Cataloging instruction in Israel

Snunith Shoham

Research output: Contribution to journalArticlepeer-review


Despite its young age compared to similar programs in the United States, cataloging instruction in Israel has also been transformed to reflect the changes in the work done in libraries based on technological innovations and conceptions held by those involved in academia. Cataloging instruction in Israel is marked by a number of factors: There has always been a division, carried through to today, between distinct and independent courses on various aspects of cataloging: a course on classification, a course on descriptive cataloging, arid a course on indexing. Even today, these courses are requirements in all of the instructional frameworks, though the length of the course has been reduced over the years. Over the years additional courses have been introduced as a reflection of the technological developments and work in the field. The majority of courses are now taught in computer labs. There has been a switch to instruction by academics and not by librarians, workers in the field, as was customary for many decades. Focus of instruction in university departments is on theory arid understanding of concepts.

Original languageEnglish
Pages (from-to)443-460
Number of pages18
JournalCataloging and Classification Quarterly
Issue number3-4
StatePublished - 6 Apr 2006

Bibliographical note

Funding Information:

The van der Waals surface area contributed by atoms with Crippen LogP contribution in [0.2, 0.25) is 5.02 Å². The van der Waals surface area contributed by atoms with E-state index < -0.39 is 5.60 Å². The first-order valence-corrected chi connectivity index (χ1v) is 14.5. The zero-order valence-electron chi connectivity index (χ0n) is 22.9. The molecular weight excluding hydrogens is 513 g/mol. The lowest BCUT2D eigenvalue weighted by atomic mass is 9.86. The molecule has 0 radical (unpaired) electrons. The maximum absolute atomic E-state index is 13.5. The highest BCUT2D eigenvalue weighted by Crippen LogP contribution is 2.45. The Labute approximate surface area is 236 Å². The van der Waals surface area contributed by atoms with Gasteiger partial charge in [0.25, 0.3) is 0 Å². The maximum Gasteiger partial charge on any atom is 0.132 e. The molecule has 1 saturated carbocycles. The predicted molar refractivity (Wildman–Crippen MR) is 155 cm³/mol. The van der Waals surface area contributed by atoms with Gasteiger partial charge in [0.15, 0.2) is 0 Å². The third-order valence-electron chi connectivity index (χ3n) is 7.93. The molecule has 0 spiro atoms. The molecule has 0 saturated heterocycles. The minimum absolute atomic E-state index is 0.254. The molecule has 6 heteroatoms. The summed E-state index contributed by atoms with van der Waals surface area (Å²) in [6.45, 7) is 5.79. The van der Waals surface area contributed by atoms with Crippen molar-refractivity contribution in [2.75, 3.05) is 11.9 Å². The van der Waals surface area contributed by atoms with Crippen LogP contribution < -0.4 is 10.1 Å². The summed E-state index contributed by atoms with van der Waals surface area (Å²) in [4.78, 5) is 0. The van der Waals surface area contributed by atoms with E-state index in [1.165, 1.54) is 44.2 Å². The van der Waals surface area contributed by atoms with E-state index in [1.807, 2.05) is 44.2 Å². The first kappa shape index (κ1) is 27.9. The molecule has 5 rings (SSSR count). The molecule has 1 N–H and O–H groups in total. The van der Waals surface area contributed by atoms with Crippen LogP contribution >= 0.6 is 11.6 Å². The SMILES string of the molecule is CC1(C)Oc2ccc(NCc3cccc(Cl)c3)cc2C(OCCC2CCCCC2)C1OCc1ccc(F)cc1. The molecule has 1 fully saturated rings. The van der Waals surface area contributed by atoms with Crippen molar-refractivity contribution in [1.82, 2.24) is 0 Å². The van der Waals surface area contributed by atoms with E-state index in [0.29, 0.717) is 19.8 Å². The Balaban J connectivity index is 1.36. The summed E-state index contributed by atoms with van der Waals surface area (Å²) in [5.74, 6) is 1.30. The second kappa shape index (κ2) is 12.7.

In Israel there are seven universities plus the Open University (all of which are public institutions that receive financial support from the government via The Council for Higher Education), as well as a large number of colleges. Some of these colleges are also funded by The Council for Higher Education (similar to the universities), and others are independent. In addition, there are about 42 teachers colleges, some of which also offer bachelor’s degrees in other subjects as well. Two out of the seven universities have central libraries, and others have decentralized libraries across the campus. At the beginning of the 1980s, the university libraries switched from card catalogs to computerized catalogs, and all of them now use the same software and are on the same network. Furthermore, Israel also has approximately 220 public library systems, hundreds of school libraries, as well as special libraries and information centers that service public bodies, institutions, and private enterprises.


  • Education for cataloging
  • Israel
  • Library school curricula
  • Theory vs. Practice dilemma


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